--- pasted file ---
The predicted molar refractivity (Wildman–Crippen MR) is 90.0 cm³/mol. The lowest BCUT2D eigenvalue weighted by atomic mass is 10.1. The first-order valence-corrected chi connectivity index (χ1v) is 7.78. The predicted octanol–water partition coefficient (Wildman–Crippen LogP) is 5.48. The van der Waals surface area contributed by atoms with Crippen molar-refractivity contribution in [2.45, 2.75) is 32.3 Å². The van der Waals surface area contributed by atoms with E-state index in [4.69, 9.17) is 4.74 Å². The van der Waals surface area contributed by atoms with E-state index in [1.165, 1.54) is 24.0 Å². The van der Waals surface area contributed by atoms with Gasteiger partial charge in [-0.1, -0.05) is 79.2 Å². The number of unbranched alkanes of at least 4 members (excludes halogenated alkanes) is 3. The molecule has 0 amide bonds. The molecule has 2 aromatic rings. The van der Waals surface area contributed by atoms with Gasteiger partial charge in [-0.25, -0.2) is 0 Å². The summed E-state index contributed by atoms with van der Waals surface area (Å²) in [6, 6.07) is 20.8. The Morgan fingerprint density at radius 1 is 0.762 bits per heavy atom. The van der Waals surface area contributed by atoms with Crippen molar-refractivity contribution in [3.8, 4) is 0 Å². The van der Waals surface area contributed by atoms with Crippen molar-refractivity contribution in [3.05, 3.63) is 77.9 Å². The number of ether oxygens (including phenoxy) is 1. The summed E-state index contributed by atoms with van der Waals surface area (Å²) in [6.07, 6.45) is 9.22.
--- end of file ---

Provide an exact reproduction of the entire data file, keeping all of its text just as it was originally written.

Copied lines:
The predicted molar refractivity (Wildman–Crippen MR) is 90.0 cm³/mol. The lowest BCUT2D eigenvalue weighted by atomic mass is 10.1. The first-order valence-corrected chi connectivity index (χ1v) is 7.78. The predicted octanol–water partition coefficient (Wildman–Crippen LogP) is 5.48. The van der Waals surface area contributed by atoms with Crippen molar-refractivity contribution in [2.45, 2.75) is 32.3 Å². The van der Waals surface area contributed by atoms with E-state index in [4.69, 9.17) is 4.74 Å². The van der Waals surface area contributed by atoms with E-state index in [1.165, 1.54) is 24.0 Å². The van der Waals surface area contributed by atoms with Gasteiger partial charge in [-0.1, -0.05) is 79.2 Å². The number of unbranched alkanes of at least 4 members (excludes halogenated alkanes) is 3. The molecule has 0 amide bonds. The molecule has 2 aromatic rings. The van der Waals surface area contributed by atoms with Gasteiger partial charge in [-0.25, -0.2) is 0 Å². The summed E-state index contributed by atoms with van der Waals surface area (Å²) in [6, 6.07) is 20.8. The Morgan fingerprint density at radius 1 is 0.762 bits per heavy atom. The van der Waals surface area contributed by atoms with Crippen molar-refractivity contribution in [3.8, 4) is 0 Å². The van der Waals surface area contributed by atoms with Crippen molar-refractivity contribution in [3.05, 3.63) is 77.9 Å². The number of ether oxygens (including phenoxy) is 1. The summed E-state index contributed by atoms with van der Waals surface area (Å²) in [6.07, 6.45) is 9.22.